to the problem. that is $50 billion a year. if you cut capital gains and estate tax it is another 50 dal billion a year. that doesn't cut it. melissa: congressman, do you think the governor should go into numbers like that? i'm a thumb members gal. i like to see what is really happening. i'm not sure the rest of the american public can sort through the math? should he talk about the real picture of the economy and talk about passionately. which do you think is better case for the economy? >> no doubt he will talk about unemployment north of 8% for 43 months. no doubt he will talk about the 23 million people out of work or underemployed. but then very quickly, you also have to talk to the person at home, when you talk about $16 trillion in debt, what does that mean? for them their mortgage, trying to finance a kid going to school. what about their job? when you can relate personally to what it means at that very real level, then you create that connection, that i hope mitt romney is able to do because i've seen him do it in big settings and small settings and i hopefully the
american people will see that with mitt romney tonight. melissa: juan, what does the president say if mitt romney says are you better off than you were four years ago? so i think almost no one is so how does the president respond to that? >> boy i disagree with you, melissa, can point to leading economic indicators, gdp the country is better off when it was when i took office. he can say look at corporate profits in thinks country. melissa: those are not individuals. people at home don't feel better. >> we're talking about the economy as a whole. you're asking me what he would say. i think he has a legitimate points to make to buffett the point. but you should know that in terms of debate preparation on both sides there seems to be a conclusion now that looking back is not the way to sway voters, to be persuasive. it has to be about looking forward. and that if you just focus on looking back, say the economy stunk either under president bush or president obama voters are like yeah, we know that. we're interested how it will get better for me and my children. melissa: no, that's a good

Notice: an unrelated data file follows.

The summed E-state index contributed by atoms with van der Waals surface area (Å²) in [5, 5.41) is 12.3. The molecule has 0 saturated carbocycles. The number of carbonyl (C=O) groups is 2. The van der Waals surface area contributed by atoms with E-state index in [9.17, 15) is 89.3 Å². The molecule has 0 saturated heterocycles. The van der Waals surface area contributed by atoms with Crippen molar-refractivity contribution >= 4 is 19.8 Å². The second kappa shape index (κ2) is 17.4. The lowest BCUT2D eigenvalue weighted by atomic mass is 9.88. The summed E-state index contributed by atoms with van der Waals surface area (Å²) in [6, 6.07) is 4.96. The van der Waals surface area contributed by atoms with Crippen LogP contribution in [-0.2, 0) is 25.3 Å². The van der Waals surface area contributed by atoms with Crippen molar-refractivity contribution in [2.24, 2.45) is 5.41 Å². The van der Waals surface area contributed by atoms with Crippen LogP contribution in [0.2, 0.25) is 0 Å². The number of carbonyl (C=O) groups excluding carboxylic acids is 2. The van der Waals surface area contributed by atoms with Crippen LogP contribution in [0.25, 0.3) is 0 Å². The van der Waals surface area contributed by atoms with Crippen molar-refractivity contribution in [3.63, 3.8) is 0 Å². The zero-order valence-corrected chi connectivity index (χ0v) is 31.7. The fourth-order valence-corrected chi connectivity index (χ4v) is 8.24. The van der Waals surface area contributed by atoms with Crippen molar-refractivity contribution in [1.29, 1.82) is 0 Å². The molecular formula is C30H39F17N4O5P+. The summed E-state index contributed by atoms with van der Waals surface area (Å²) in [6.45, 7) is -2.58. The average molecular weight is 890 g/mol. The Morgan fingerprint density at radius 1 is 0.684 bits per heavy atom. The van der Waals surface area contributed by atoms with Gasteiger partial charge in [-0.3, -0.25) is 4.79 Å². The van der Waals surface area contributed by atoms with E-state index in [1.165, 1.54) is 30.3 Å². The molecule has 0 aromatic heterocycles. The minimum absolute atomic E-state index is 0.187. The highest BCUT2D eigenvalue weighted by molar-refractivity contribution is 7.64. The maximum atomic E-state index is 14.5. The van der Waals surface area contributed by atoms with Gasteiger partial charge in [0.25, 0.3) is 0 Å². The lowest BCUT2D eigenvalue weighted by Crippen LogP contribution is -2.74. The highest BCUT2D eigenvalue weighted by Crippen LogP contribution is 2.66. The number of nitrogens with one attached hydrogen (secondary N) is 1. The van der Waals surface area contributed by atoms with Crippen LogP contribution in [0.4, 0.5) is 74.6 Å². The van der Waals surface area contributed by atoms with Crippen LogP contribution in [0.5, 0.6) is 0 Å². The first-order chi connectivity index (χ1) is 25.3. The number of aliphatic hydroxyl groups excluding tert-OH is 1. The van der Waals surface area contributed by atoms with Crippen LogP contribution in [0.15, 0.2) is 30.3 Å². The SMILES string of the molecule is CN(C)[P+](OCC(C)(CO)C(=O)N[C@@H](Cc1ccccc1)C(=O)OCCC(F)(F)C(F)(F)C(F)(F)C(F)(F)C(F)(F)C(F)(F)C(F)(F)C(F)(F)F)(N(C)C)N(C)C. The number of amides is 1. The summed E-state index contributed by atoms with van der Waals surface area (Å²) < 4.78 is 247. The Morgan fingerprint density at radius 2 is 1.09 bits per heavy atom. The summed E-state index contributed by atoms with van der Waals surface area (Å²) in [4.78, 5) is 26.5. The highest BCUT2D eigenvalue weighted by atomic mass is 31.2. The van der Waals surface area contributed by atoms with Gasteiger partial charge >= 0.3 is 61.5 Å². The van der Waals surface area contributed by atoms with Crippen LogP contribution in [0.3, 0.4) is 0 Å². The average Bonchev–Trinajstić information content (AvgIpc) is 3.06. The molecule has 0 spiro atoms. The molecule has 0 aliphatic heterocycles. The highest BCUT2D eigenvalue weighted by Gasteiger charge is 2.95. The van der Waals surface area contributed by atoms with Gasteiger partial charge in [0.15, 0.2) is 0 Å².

point. we'll keep our panel on the other side of this break although we'll say things to congressman chaffetz who has to run but the rest of the panel is sticking around to specific techniques that the president and mitt romney should use to win tonight. that is always fun. plus energy will likely be a key focus this evening. we'll compare and contrast both plans. more "money" coming up on the other side of this break. ♪ [ mujahid ] there was a little bit of trepidation, not quite knowing what the next phase was going to be, you know, because you been, you know, this is what you had been doing. you know, working, working, working, working, working, working. and now you're talking about, well you know, i won't be, and i get the chance to spend more time with my wife and my kids. it's my world. that's my world. ♪